Keeping blood glucose levels within 70% in range 70-180 mg/dl and HbA1c < 7% are the main treatment goals for T1D patients. Recent studies have shown that hypoglycemia self-confidence (HC) has a major impact on self-care and diabetes outcomes and several studies demonstrated that diabetes-distress (DD) negatively affects glycemic control. This study aimed: 1- to measure HC and DD scores in T1D patients, and 2- to determine the association among HC, DD and glycemic control in a sample of T1D adults followed at the State University of Campinas and in a private diabetes clinic in Campinas, Brazil. In a cross-sectional study, 66 T1D adults were evaluated. Inclusion criteria were age >18 and diagnosis of T1D > 6 months. Exclusion criteria were cognitive impairment, history of major psychiatric disorders, and severe diabetes-related complications. The Hypoglycemia Self-Confidence Scale (HCS), assessed HC, and Type One Diabetes Distress Scale (T1DDS), assessed DD. Metabolic control was evaluated by HbA1c. Severe hypoglycemia and ketoacidosis episodes were obtained through interview and from medical records. Sixty-two percent were female, aged 35.33 ± 11.07 years, time of T1D: 21.21 ± 11.02 years, schooling: 15.24 ± 3.83 years. The mean HbA1c was 8.29% ± 1.32%. Thirty-three percent reported severe hypoglycemia and 19.70% had ketoacidosis in the last 12 months. T1DDS score was 2.39 ± 0.90, indicating clinically relevant distress and the HCS score was 2.97 ± 0.66, demonstrating moderate hypoglycemia self-confidence. HCS was significantly associated with HbA1c, DD, and masculine gender (p<0.05). High HC is related to less DD and low HbA1c. Strategies to improve HC may contribute to improve glycemic control and to decrease psychological suffering in T1D patients.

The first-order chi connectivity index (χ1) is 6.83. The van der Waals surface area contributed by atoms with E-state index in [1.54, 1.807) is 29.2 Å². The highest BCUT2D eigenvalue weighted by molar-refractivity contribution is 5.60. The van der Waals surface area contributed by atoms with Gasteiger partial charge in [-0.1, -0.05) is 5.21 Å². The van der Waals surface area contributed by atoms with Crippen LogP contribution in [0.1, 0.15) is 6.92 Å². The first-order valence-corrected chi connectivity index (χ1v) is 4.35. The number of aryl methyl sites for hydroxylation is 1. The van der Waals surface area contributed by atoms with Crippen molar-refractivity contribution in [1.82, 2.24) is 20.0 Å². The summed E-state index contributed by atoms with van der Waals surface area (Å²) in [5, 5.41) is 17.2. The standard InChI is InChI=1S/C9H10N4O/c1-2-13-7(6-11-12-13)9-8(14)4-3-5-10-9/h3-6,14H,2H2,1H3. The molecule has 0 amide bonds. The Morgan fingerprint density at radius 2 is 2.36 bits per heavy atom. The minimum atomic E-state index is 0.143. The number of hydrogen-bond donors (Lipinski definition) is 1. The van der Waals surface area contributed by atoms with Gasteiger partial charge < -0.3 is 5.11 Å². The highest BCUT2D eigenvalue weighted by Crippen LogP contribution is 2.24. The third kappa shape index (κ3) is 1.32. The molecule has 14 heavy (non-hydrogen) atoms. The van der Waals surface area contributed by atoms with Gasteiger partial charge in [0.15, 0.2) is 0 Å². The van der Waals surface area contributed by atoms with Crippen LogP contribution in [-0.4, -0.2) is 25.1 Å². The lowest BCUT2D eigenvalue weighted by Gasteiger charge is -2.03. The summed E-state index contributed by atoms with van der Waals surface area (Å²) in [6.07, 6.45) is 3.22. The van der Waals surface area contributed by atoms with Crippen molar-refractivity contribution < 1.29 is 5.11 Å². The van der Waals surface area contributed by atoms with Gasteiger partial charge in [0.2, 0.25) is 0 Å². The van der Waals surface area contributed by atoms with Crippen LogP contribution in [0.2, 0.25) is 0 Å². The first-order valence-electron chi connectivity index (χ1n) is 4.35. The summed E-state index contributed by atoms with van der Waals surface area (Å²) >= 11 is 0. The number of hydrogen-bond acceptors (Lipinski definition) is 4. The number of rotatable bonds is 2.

M.B. Koelle: None. A. Pastore: None. E.J. Pavin: None. M.S.V. Silveira: None.